Every school child on the island is familiar with the “recycle triangle” which says we should “reduce, reuse and recycle”. But what we often don’t think about is that this is not a series of equal options but is actually a hierarchy. But what we often don’t think about is that this is not a series of equal options but is actually a hierarchy.

Instead of being written:

chasing_arrows

It should be written:

Reduce

Reuse

Recycle

It may seem obvious, but reducing the amount of stuff that we buy and use will reduce the resources used to manufacture the stuff, and therefore will reduce our impact on our environment. This is the most environmentally friendly choice. It is worth saying again: if you don’t buy something then you are not only not contributing to climate change and environmental damage, but you are also saving money! What a great decision!

Once you have finished with something then reuse it or pass it on, rather than throwing it away. Cut the legs off jeans to make shorts, use old jars to store beans or nails. There are several great stores in Bermuda which are helping us reuse including Orange Bay for wonderful furniture, and  “Dress for Success” a new store in St George’s which is making gently used business clothing affordable. Most schools offer second-hand uniforms, and of course you can find treasures to reuse at the Barn, the Bargain Basement and on E-moo. A relatively new option in Bermuda is “Freecycle.org”, an exchange network: check it out, the more people who join the better it works.

Recycle is the third and least desirable of the triangle – in Bermuda there are few materials which we can recycle: Tin, aluminum and glass is recycled for us by the Department of Waste management, and Guardian will recycle office paper. We get a lot of questions about why we don’t recycle plastic here: the truth is that plastics are not really recycled, but ‘downcycled’. It is not possible to make the same quality plastic out of waste plastic; so most plastic is recycled into a lower quality product like carpets or ‘plastic wood’. Less than 10% of plastics in the US are recycled, and the rest ends up in landfill or the ocean. Recycling plastic just isn’t an environmentally friendly option here, or in fact anywhere.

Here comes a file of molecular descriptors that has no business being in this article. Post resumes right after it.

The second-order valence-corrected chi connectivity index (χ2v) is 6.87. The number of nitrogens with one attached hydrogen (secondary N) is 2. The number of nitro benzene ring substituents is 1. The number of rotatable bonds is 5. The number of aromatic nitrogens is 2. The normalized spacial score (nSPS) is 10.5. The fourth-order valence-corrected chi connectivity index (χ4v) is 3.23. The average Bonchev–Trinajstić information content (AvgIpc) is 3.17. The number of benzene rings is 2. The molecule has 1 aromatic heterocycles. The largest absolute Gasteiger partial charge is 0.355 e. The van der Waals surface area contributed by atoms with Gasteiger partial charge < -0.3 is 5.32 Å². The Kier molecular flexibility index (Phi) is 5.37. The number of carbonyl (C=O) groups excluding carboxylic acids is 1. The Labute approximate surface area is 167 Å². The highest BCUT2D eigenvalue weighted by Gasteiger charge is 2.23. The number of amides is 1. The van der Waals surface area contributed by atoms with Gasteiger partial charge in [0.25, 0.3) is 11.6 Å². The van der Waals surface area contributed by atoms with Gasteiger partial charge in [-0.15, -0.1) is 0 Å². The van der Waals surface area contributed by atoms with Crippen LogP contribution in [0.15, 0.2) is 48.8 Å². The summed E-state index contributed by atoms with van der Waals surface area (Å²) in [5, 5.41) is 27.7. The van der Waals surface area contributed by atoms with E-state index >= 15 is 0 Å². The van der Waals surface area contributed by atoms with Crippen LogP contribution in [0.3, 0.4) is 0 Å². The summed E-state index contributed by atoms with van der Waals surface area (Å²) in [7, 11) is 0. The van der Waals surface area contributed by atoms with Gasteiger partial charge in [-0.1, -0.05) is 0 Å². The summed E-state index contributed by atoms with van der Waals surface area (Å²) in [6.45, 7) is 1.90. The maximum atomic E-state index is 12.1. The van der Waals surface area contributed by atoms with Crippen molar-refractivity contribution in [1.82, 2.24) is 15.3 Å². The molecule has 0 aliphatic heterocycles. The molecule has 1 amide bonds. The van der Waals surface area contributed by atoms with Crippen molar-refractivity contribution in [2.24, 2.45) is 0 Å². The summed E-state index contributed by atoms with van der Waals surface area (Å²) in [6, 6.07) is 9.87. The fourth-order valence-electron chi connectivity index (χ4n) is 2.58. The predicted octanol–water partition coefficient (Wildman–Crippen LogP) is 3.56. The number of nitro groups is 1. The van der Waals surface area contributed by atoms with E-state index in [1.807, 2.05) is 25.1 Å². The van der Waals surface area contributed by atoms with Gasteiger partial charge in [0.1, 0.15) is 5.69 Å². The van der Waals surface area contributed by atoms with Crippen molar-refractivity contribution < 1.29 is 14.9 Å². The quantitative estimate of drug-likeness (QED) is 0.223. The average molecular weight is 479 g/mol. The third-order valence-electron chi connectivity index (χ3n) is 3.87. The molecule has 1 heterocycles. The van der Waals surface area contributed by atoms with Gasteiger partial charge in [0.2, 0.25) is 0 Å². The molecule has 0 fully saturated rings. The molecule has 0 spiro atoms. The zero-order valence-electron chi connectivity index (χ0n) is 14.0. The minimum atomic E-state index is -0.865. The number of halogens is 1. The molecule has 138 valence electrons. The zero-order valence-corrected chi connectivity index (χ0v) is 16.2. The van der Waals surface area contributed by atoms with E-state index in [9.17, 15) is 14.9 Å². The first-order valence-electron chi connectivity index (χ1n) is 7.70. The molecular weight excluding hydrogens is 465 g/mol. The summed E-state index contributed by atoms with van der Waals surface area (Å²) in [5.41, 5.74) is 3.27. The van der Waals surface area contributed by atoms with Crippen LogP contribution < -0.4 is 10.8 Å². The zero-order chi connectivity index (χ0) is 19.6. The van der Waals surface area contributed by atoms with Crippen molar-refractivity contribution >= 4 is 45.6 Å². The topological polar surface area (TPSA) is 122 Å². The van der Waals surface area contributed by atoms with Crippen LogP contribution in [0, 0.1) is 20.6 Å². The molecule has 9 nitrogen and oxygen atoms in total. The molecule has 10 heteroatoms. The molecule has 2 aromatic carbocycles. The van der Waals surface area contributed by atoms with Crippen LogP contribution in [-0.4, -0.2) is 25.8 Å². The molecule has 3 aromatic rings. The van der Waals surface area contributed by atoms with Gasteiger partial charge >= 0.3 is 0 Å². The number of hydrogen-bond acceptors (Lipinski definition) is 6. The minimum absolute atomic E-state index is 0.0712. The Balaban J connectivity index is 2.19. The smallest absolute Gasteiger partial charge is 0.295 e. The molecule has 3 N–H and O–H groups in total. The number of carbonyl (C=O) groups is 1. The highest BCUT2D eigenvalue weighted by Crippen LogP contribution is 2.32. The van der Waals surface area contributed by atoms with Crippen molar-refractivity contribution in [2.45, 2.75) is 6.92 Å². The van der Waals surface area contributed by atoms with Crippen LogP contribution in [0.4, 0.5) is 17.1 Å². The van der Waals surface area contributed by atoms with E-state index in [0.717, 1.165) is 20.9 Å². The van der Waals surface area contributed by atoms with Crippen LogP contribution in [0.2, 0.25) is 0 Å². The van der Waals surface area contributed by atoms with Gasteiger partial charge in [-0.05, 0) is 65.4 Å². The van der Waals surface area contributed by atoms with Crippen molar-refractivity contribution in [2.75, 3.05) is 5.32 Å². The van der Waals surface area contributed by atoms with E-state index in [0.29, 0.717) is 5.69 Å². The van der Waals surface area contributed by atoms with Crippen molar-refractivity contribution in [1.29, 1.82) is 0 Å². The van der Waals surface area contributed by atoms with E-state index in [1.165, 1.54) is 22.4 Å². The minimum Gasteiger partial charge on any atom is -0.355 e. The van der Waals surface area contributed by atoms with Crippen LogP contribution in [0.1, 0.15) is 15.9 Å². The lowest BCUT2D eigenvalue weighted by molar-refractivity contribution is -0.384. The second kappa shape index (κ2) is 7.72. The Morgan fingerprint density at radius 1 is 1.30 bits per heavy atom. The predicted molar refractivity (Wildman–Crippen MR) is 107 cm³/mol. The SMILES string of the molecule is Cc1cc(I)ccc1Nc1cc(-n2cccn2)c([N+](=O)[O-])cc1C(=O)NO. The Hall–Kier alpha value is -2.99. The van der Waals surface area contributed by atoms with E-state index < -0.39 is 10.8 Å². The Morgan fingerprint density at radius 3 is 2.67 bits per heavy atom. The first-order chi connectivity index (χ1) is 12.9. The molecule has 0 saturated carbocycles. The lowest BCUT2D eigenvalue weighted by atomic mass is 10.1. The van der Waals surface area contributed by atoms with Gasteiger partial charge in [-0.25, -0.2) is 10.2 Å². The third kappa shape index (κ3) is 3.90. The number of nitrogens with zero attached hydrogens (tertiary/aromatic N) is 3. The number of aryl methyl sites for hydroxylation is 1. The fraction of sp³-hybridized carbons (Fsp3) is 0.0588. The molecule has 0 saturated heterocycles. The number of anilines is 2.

So this summer, Bermuda, enjoy the summer, the weather, the beaches, the reefs, and all the beautiful things we have for free rather than the latest consumer goods or convenience item. Let’s reduce what we buy – Greenrock is helping out in Hamilton with the new “Hydration Stations” (a Greenrock initiative sponsored by AES) so you don’t have to buy single use water bottles. Send us a photo of you and your water bottle next to the hydration station!

I have a great little poster next to my desk (if you recognize this and know where it comes from please let me know as I’d love to attribute it appropriately): the message is very powerful:

plastic-spoon

About Greenrock

According to The Footprint Network, which measures the ability of the planet to produce resources and absorb waste, our resource use and waste production is 60% more than the earth can produce or absorb annually.

This overshoot is the result of decisions that we each make every day. We seek to generate debate and to influence people to change their behaviour.We strive to be catalysts: Success for us is when we can Change the Mindset so that sustainable use of resources is included in decision-making for individuals, government or businesses. ... read more


Where to find Us

Suite 324, 48 Par-La-Ville Rd,
Hamilton HM11, Bermuda

Telephone: 1-441-747-ROCK (7625)
Email: info@greenrock.org
Website: www.greenrock.org